During his attempts to evade the English after the Battle of Culloden, Prince Charles disguised himself as a woman and travelled to the Isle of Skye. He was helped by Flora MacDonald and accompanied her as her maid. Flora's deceit was discovered and she was imprisoned in the Tower of London, although she was released the following year. Charles escaped to France.
Although the Battle of Culloden is often depicted as a Scottish versus English conflict, researchers say that more Scots fought with the English Hanoverians than with the Scottish Jacobites. History is often not as simple as it seems. Nevertheless, the battle is an emotional topic for many Scottish people. It was the last effort by Bonnie Prince Charlie to unite Scotland and England under a Scottish king.
Works by Robert Burns
Kenneth McKellar is admired as a fine interpreter of Robert Burn's songs and was the honorary president of several Burns Societies around the world. Robbie or Rabbie Burns was a Scottish poet and lyricist who lived from 1759 to 1796. He was a prolific writer and is often referred to as the National Bard of Scotland. He didn't spend all of his time writing, however. Burns and his brother took care of the family farm after their father's death. Later Burns became an exciseman. An exciseman assessed items that were subject to taxes.
Burns had multiple relationships with women but married a woman named Jean Amour. He died at the early age of thirty-seven after an illness. There has been much speculation about the cause of his death. Modern researchers feel that the most likely cause was bacterial endocarditis. This condition involves inflammation of the inner lining of the heart. It may also involve inflammation of the heart valves.
Robert Burns didn't receive much education, but he was a serious thinker and often a careful craftsman when he created his poems. His poetry was loved by people of all social ranks. Burns wrote poems about love (a popular pursuit of his), friendship, work, and culture. Some of his poems were written in the Scottish dialect.
Many people are familiar with at least one item of Robbie Burn's work because he wrote the lyrics of Auld Lang Syne. This song is traditionally sung in many countries at midnight on New Year's Eve to say farewell to the old year. Burns wrote his song lyrics to accompany traditional Scottish airs. The music for Auld Lang Syne that is generally used today is not the music that Burns chose.
My Love is Like a Red, Red Rose and Afton Water
Two popular Robbie Burns songs that Kenneth McKellar sung were "My Love is Like a Red, Red Rose" and "Afton Water". In the first song, the singer describes his deep love for a special woman in his life. She is like a beautiful red rose that has just bloomed. The singer says that he will love her "till a' the seas gang dry."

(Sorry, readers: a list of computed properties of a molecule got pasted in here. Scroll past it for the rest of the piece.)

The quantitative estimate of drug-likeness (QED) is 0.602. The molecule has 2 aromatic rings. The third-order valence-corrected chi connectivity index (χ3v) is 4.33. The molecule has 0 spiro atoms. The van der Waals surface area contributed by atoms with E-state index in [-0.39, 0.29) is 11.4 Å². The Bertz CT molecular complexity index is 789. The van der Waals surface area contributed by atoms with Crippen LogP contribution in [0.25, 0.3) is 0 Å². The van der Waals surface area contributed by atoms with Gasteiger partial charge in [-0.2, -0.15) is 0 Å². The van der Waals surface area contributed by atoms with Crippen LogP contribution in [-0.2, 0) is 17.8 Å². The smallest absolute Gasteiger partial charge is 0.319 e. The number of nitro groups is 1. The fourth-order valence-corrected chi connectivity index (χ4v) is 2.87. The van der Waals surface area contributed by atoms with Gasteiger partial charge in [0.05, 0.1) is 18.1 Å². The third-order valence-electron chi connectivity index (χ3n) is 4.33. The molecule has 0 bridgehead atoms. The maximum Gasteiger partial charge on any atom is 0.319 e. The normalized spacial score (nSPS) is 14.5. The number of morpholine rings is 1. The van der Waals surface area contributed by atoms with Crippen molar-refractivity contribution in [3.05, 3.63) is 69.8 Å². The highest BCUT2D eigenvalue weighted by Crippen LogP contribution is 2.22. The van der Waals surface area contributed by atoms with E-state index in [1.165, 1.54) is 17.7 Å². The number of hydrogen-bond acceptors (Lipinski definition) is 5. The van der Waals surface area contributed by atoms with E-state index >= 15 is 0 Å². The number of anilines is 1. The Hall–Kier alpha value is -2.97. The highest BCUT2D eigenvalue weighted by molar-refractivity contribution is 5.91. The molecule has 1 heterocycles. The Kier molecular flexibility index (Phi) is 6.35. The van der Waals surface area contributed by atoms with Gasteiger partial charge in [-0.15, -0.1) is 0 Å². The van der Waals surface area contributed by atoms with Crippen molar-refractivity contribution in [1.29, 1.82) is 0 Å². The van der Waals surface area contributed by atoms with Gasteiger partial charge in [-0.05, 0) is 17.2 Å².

The second song is also a love song. It refers to a woman named Mary who is sleeping on the banks of the River Afton. The singer describes the beauty of nature beside the river and asks the murmuring stream and the nearby birds to be quiet to avoid waking his loved one.
The Rowan Tree
"The Rowan Tree" was written by Lady Nairne, or Carolina Oliphant, who lived from 1766 to 1845. She was born in Perthshire in Scotland. Lady Nairne both collected traditional Scottish songs and wrote them.
Lady Nairne's bittersweet song describes how important a particular rowan tree was to the singer and his family in the past. The entire family would gather under the tree together and enjoy its features and their love for one another. Sadly, in the last verse we learn that though the tree survives, "now a' are gane" (now all are gone) and the family can no longer sit under the rowan tree together. The singer says that hallowed thoughts of home and childhood are entwined around the tree.
Where'er You Walk
Although Kenneth McKellar specialized in Scottish music, he also sang songs written by composers from other countries. He was well respected for his interpretation of Handel's music. In fact, the conductor Sir Adrian Boult referred to McKellar as "the best Handel singer of the twentieth century". A recording of McKellar and John Sutherland in Handel's Messiah was one of the Decca record company's bestsellers of the day.
"Where'er You Walk" comes from a Handel opera called Semele, though Handel apparently called the piece a musical drama. The plot involves ancient gods and goddesses and a mortal woman named Semele. In the song, Jupiter promises Semele that she will love the garden of his palace. He tells her that wherever she walks in the garden, nature will serve her. "Trees where you sit will crowd into a shade" and "where'er you tread, the blushing flowers shall rise."
The Holy City
McKellar also sang ballads, such as "The Holy City ", which has a religious theme and is sometimes referred to as a hymn. The music of this popular Victorian song was composed around 1892 by Stephen Adams, whose real name was Michael Maybrick. The lyrics were written by Frederic (later Frederick) Weatherly, an English lawyer and lyricist.
The singer describes a dream about Jerusalem. In his dream, he hears some children singing as well as angels singing in Heaven in response. The scene then changes and he sees the Holy City. He says that the gates were wide open and that "all who would might enter and no one was denied."
A Beautiful Legacy
Kenneth McKellar has left us a lovely legacy of recorded music, some of which has been digitally remastered. I still enjoy listening to his voice. I'm glad that at least some of his performances have survived, though I wish more of them could be accessed by the general public. I hope his work is remembered and appreciated for a long time to come.
© 2014 Linda Crampton